The legal and judicial systems of the EU Member States can be quite complex. The same applies for European regulations while the EU law knowledge amongst the different legal practitioners remains approximate while the number of cross-border cases involving EU law is constantly increasing over the years. It has therefore become crucial for legal practitioners to fully master the various EU instruments. Therefore, the training of legal professionals is one of the priorities of the Stockholm Programme and the EU Commission’s 2011 Communication “Fostering confidence in European justice – a new dimension in training”. In fact, the European Commission aims to increase the number of training activities on EU law as well as the number of participants in these activities.

Needs assessment

According to the last report on the European judicial training 2019, bailiffs and lawyers are far behind judges, prosecutors and notaries in terms of training on EU law. Hence, the report states that more training may be required to meet the needs of some professions in some Member States. This assessment confirms the relevance of the FILIT project which responds to a double necessity: (i) the increase of training for bailiffs and lawyers on EU law, and (ii) the necessity to propose a variety of cross-border activities to ensure the correct and coherent application of EU law across the EU, to improve mutual trust and to foster a common judicial European culture. In practice, bailiffs/judicial officers and lawyers very often work together in cross-border cases. For instance, in France, since 8 May 2017, the possibility of setting up multi-professional practice companies (SPEs) allows the professions of law to become more closely associated. In a wider context, bailiffs/judicial officers and lawyers cooperate hands in hands in cross-border files allowing the service of documents to initiate judicial procedures, the enforcement of court decisions, etc. This demonstrates that lawyers and bailiffs/judicial officers’ activities are undoubtedly complementary in cross-border cooperation. In view of ensuring coherence on the application of EU law, the training of bailiffs/judicial officers and lawyers must be provided in a large scale. Hence, the present proposal aims to respond to the recommendations made during the European Commission conference held in October 2015 on the training of judicial staff and judicial officers, which highlighted the training needs on EU law of judicial officers.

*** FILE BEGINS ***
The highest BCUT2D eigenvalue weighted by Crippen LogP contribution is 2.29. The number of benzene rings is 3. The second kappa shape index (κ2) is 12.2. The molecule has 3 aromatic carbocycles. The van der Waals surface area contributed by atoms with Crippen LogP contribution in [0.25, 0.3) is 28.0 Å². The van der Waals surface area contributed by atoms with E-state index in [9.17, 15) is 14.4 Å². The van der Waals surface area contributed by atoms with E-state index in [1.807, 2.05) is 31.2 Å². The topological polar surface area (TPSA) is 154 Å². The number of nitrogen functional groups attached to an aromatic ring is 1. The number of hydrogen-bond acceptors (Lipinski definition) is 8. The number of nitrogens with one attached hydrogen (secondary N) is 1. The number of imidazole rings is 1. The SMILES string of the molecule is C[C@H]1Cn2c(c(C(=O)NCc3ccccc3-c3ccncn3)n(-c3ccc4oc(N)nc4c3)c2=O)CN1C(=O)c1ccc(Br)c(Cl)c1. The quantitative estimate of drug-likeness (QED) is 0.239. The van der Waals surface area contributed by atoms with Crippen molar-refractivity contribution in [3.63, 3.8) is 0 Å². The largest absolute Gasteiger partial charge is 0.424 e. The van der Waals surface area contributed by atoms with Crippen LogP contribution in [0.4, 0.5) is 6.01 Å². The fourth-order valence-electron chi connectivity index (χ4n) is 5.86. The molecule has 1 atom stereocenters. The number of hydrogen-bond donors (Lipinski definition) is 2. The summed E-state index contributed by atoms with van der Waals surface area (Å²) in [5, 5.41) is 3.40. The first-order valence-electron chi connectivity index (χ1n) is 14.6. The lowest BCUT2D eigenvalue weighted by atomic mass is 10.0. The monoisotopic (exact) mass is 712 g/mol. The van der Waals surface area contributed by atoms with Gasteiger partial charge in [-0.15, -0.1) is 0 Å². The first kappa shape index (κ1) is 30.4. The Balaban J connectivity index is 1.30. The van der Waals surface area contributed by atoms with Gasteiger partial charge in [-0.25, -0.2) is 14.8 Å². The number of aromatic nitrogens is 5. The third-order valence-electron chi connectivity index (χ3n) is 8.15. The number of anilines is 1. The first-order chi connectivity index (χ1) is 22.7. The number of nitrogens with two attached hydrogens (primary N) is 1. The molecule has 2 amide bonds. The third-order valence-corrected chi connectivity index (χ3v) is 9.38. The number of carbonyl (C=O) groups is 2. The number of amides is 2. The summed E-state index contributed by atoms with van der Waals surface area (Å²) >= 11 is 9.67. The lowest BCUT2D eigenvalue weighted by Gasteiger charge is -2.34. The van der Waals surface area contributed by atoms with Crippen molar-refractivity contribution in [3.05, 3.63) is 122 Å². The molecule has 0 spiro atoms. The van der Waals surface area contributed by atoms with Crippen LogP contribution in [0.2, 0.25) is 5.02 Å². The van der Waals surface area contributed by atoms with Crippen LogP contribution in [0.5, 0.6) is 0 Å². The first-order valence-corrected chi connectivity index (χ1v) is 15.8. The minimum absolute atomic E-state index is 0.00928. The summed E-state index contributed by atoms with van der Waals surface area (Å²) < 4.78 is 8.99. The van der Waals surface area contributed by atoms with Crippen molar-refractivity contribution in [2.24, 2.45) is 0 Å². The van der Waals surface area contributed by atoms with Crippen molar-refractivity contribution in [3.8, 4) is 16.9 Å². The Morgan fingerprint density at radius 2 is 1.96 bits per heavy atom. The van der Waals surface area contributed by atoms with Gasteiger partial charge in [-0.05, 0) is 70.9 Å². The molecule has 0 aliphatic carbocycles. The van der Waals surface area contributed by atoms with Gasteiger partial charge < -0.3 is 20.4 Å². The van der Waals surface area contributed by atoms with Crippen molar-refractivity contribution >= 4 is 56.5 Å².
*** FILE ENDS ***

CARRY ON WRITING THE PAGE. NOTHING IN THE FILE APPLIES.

The proposed project seeks to tackle the above context by providing targeted trainings for bailiffs and lawyers in several Member States. Thus, the foreseen trainings are organised around various priorities of the Call related to the judicial cooperation. Hence, this project is a great opportunity to European judicial officers / enforcement authorities and lawyers to partake in high-level face-to-face and e-learning training activities on EU law.

1) Target public

Two legal professions are targeted by the FILIT project: lawyers and bailiff/judicial officers. According to the CCBE, it is essential that all lawyers who are members of a European Union Bar have access to EU law trainings to perform their tasks. In the framework of this project, the center for professional training for lawyers in Paris and in Rome are members of the Consortium and will ensure the participation of their members in many activities. Bailiffs and judicial officers are represented in the consortium by the UEHJ and the OSAE. These professionals undertake compulsory enforcement of titles and judgements which requires the application of EU law instruments.

2) Synergies

The present project builds on the two previous projects EJT I and II, where EUBF was the only structure representing judicial officers. Since EIPA trainings of the previous projects were a frank success, it was desirable to reproduce this format which is favourable to the cooperation between the practitioners of the various countries of the EU.

In addition to the face-to-face trainings, the FILIT project will offer the possibility to the Beneficiaries to be trained, online. Indeed, 10 “inter-professional” modules will be drafted by professors of law and/or bailiffs and will be available free of charge on the online training platform Academys. The new Academys platform is the successor of EJL (European Judicial e-Learning), co-funded by the EU and managed by EUBF. The existing modules on EJL have migrated to the new Academys e-learning platform.

The same logic can be used towards lawyers. Such mutualisation will allow significant savings in terms of costs and time. The drafting of the new modules by the Beneficiaries will allow the platform to be adapted to the practice of lawyers. In addition, EUBF has received, during the EJT II project, nearly 400 new applications for registration to its e-learning platform. This demonstrates the Beneficiaries’ appetite for e-learning and its ease of use. Similarly, the platform, will follow down this path to offer new digital content to the greatest number of people thanks to a new selection of modules.

Also, EUBF is committed to give access to the new e-learning training contents to former consortium members of the European Judicial Training for Court Staff II project (2017-2019) in order to maintain the relationships established during this previous project, relations which were highlighted during the closing conference as very important for the creation of a European network of legal practitioners and the improvement of cross-border cooperation. The development of e-learning is among the priorities of the European Commission.